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 Alexis87 February 10th, 2018 01:56 AM

Ring

3 Attachment(s)
Hi, I have attached the question and the solutions to part a and b of this question. Would like someone to verify if I have done anything wrong especially with part b. Greatly appreciate it! Thanks.

 skipjack February 10th, 2018 03:16 AM

If you can't achieve clearer images, I would suggest typing your work.

 cjem February 10th, 2018 07:43 AM

I'd say this is fine except I'm not sure what you mean by "S is a commutative ring for all $[a], [b] \in Z_{10}$." Surely you just mean it's a commutative ring?

It's worth saying that if a ring $R$ is commutative, then the commutativity of any subring $T$ follows immediately. Indeed, for any $a, b \in T$, note that $a$ and $b$ are in $R$ so they commute. This sort of argument is why we only need to check a few things to show something is a subring - properties like associativity of +, associativity of x, distributivity, follow immediately by the same sort of argument.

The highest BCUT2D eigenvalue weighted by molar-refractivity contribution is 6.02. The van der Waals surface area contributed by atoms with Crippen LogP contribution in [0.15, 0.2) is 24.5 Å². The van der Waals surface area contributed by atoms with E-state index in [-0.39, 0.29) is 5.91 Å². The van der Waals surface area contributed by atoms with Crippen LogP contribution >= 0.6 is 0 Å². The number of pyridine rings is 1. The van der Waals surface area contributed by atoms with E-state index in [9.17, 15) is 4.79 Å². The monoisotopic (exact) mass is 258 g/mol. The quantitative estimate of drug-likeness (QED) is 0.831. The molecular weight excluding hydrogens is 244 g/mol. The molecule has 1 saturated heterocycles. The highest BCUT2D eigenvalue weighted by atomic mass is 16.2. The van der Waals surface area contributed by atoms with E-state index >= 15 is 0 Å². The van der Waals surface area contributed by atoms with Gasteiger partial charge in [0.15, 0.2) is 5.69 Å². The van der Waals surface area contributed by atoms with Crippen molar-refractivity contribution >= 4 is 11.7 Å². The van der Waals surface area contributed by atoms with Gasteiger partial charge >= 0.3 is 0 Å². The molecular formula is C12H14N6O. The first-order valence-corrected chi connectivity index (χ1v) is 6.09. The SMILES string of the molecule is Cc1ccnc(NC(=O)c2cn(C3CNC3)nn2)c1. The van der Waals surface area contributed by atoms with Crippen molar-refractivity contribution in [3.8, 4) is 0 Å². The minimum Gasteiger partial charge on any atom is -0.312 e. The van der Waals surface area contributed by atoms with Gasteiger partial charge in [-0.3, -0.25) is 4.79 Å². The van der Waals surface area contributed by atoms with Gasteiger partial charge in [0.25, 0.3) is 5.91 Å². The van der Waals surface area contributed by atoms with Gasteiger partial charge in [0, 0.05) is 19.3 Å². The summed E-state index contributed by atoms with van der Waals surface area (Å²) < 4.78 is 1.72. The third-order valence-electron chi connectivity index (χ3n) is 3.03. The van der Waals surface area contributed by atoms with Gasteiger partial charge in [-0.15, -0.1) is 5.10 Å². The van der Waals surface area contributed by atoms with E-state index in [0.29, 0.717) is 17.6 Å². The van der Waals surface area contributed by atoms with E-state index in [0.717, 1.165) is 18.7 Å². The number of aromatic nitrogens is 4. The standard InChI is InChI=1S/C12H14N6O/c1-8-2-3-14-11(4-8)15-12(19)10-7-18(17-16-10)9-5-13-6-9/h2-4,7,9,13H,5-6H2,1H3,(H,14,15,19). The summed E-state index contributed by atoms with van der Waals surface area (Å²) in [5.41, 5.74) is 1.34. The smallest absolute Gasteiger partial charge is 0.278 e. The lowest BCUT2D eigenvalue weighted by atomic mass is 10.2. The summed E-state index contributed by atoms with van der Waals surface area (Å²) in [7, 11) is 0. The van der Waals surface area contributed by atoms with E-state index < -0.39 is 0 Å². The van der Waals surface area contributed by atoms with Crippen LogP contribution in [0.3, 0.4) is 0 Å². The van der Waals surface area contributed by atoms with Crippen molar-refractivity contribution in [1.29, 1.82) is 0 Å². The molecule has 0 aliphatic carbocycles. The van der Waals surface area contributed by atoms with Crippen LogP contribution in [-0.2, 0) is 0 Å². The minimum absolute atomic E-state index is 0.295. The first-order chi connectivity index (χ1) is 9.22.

Ola Lawson February 10th, 2018 09:06 AM

The subring test is a theorem that states that for any ring R, a subset of R is a subring if it is closed under multiplication and subtraction, and contains the multiplicative identity of R.

 Ola Lawson February 10th, 2018 09:08 AM

I think you can finish it from here. but looking at the first expression the working is right with Z10

 cjem February 10th, 2018 09:24 AM

Quote:
 Originally Posted by Ola Lawson (Post 588380) The subring test is a theorem that states that for any ring R, a subset of R is a subring if it is closed under multiplication and subtraction, and contains the multiplicative identity of R.
The subset $S \subseteq Z_{10}$ in the question does not contain the multiplicative identity of $Z_{10}$, so it wouldn't actually be a subring under the usual definition (the one you're working with). However, the question still says to prove it's a subring, so they're probably using a different definition.

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